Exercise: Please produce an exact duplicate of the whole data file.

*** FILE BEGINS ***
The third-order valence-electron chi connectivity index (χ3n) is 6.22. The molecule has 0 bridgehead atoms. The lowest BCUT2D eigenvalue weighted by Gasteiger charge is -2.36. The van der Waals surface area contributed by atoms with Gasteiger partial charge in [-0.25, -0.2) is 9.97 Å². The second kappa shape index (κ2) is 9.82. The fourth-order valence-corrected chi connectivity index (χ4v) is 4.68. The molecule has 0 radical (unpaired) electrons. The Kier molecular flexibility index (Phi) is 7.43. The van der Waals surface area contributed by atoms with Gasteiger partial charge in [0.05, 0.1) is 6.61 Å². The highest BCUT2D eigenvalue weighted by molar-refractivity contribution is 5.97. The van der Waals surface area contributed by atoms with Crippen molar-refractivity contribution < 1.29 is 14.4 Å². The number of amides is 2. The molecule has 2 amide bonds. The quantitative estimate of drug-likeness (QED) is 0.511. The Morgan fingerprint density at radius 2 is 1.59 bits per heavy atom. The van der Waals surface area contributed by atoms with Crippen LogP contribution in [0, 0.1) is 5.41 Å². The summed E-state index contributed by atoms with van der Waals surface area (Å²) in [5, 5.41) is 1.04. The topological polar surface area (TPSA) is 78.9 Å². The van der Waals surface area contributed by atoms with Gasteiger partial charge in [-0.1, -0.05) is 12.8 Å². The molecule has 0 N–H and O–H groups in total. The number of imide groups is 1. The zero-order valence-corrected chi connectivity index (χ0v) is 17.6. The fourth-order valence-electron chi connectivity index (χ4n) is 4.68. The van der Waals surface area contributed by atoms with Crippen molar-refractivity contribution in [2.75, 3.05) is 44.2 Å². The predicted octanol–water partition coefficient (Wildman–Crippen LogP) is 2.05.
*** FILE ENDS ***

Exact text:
The third-order valence-electron chi connectivity index (χ3n) is 6.22. The molecule has 0 bridgehead atoms. The lowest BCUT2D eigenvalue weighted by Gasteiger charge is -2.36. The van der Waals surface area contributed by atoms with Gasteiger partial charge in [-0.25, -0.2) is 9.97 Å². The second kappa shape index (κ2) is 9.82. The fourth-order valence-corrected chi connectivity index (χ4v) is 4.68. The molecule has 0 radical (unpaired) electrons. The Kier molecular flexibility index (Phi) is 7.43. The van der Waals surface area contributed by atoms with Gasteiger partial charge in [0.05, 0.1) is 6.61 Å². The highest BCUT2D eigenvalue weighted by molar-refractivity contribution is 5.97. The van der Waals surface area contributed by atoms with Crippen molar-refractivity contribution < 1.29 is 14.4 Å². The number of amides is 2. The molecule has 2 amide bonds. The quantitative estimate of drug-likeness (QED) is 0.511. The Morgan fingerprint density at radius 2 is 1.59 bits per heavy atom. The van der Waals surface area contributed by atoms with Crippen LogP contribution in [0, 0.1) is 5.41 Å². The summed E-state index contributed by atoms with van der Waals surface area (Å²) in [5, 5.41) is 1.04. The topological polar surface area (TPSA) is 78.9 Å². The van der Waals surface area contributed by atoms with Gasteiger partial charge in [-0.1, -0.05) is 12.8 Å². The molecule has 0 N–H and O–H groups in total. The number of imide groups is 1. The zero-order valence-corrected chi connectivity index (χ0v) is 17.6. The fourth-order valence-electron chi connectivity index (χ4n) is 4.68. The van der Waals surface area contributed by atoms with Crippen molar-refractivity contribution in [2.75, 3.05) is 44.2 Å². The predicted octanol–water partition coefficient (Wildman–Crippen LogP) is 2.05.